By Gail Brown, wife of US Ambassador Scott Brown.
For the next blog post in the Pacific Women Leaders series, I met with Niki Rattle – Speaker of the Cook Islands Parliament.
“It’s the sweetest coconut juice in the world,” says the Speaker of Cook Islands Parliament, Niki Rattle as I sit down to interview her on a hot November day in Rarotonga. The coconuts have just been chopped off the tree right outside of her office and at first I’m a bit shy about drinking the juice straight out of the shell. She assures me the raw juice is good for me. And I take a sip, not daring to refuse the Madame Speaker’s command.
This is her quiet time. Within the hour, she will welcome MPs on day one of the final parliamentary sitting for the year. With 24 members, the room will be full of mostly men. After all, there are only four women serving in the Cook Islands Parliament. She wants to change that.
Sitting in the big Speaker’s chair is a long way from her home island Manihiki hospital where she spent three years as a registered nurse, helping deliver babies under challenging situations. She had been away from Manihiki for 30 years and returned in 1993 after becoming a NZRN. “I’ve had an amazing life as a nurse. I once delivered a baby under a breadfruit tree using a kerosene lamp and the moonlight due to a power cut in Manihiki [a remote island in the northern group of the Cook Islands],” she says when asked whether she’d ever encountered scary moments in the delivery room.
Using her experiences as a health professional, Speaker Rattle also went to work as a Secretary General for the Red Cross on Cook Islands. “We worked well with the American Red Cross and we were fortunate to host a staff here while he carried out an Assessment of our Organizational Development. In fact, my Red Cross work is how I got this job here,” she explained. It’s a strange way to get such a powerful job, but the offer came out of the blue five years ago when she was appointed as the Chairperson of the 2011 International Conference of the Red Cross and Red Crescent in Switzerland in 2011 where the Cook Islands Prime Minister Henry Puna was present at the invitation of the Swiss Government.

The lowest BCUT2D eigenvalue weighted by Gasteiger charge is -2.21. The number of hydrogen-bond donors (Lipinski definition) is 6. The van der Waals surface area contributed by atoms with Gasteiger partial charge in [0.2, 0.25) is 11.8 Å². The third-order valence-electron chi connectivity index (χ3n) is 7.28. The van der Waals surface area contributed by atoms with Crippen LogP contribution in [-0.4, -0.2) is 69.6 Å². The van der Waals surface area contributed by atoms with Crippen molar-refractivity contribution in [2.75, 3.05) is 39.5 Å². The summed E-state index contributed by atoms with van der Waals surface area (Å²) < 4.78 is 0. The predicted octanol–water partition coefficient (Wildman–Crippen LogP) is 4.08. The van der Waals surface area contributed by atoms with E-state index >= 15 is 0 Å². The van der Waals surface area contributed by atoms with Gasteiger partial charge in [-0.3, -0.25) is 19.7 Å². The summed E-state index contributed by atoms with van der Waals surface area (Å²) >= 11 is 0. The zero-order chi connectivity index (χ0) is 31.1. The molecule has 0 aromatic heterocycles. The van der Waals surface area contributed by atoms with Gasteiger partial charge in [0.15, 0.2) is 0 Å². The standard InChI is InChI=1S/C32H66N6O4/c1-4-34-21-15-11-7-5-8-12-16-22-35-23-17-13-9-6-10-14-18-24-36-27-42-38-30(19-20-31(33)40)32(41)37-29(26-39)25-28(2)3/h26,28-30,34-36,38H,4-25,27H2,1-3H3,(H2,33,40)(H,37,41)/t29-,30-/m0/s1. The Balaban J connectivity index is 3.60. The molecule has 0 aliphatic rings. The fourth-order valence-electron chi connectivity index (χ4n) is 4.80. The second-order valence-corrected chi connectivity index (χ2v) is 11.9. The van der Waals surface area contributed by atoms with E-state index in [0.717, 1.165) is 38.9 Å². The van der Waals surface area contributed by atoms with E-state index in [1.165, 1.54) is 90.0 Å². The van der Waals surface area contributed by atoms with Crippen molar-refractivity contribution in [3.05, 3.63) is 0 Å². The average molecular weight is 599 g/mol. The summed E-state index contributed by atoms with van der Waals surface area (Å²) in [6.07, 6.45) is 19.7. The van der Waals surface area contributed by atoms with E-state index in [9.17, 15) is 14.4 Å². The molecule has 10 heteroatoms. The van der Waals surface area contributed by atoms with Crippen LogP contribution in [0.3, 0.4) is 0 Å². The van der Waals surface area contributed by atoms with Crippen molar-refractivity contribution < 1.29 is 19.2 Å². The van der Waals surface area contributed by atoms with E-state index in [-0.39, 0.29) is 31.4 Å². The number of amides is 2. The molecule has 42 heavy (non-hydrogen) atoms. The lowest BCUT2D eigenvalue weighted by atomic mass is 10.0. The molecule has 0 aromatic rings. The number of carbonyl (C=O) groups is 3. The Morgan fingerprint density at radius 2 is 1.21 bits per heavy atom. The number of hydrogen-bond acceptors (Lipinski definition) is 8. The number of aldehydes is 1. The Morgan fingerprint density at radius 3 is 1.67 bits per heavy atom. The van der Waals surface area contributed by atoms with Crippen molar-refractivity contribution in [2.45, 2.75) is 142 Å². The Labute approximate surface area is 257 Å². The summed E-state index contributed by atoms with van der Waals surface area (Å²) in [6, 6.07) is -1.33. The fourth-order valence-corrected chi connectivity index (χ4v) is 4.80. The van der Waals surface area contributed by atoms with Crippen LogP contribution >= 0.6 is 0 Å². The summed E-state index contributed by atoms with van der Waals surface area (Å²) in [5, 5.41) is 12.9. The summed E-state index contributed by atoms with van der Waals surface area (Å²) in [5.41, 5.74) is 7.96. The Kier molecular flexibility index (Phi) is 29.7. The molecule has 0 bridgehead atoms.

It was wintertime in 2012 and the Parliament’s current Speaker had fallen ill. It was then that she received an invite from Prime Minister Henry Puna, who said, “I have something to offer you and you can’t say no. I want you to be Speaker.”
“I was shocked,” Speaker Rattle remembers. “I had no political experience.”
Her appointment was a gamble for the Prime Minister who was criticised by the opposition. Some people felt an elected MP should fill the position.
But Prime Minister Puna didn’t back down. He thought Rattle was perfect for the job with her empathy, dedication to public service, and ability to mediate sensitive issues.
Speaker Rattle said, “He asked me what the Red Cross believes in. I told him, ‘We believe in humanity, neutrality, and independence,’ and he said that’s what we need here.”
Five years later, she’s still presiding over the Cook Islands Parliament, and now the Madame Speaker is eager to see more women follow in her footsteps.
“Our population is half women and half men. For that reason, women should have equal decision-making power,” Speaker Rattle insists. Towards that goal, she’s worked with the National Council of Youth to encourage young women to pursue careers in politics and public service as well as through the National Council of Women. She’s trying hard to promote women in government yet she understands it’s difficult for many women to raise a family while earning their stripes in the bruising political arena. She wants women to feel empowered to be leaders in their communities.
As a child in her native Island of Manihiki, Niki Rattle never dreamed she’d be sitting in Parliament one day. But after her first husband died of a brain tumour, remarried with a teenage daughter, she went on to raise two more children, work as a nurse, and serve as Secretary General of Cook Islands Red Cross for 19 years. So, when the opportunity arose to give back to her people in a new role, she couldn’t help but say “yes” to the Speaker position with a heart of gratitude and a huge appreciation for serving the people in a different arena of responsibilities. She tells me she’s glad that she did take the job, even though she was unsure in the beginning.
Passionate about her people and her island community, Speaker Rattle brings deliberation and a sense of calmness to the job. She demands respect in Parliamentary proceedings, and she receives it. Now she’s trying to encourage other Cook Islands women to join her and the other four women in Parliament.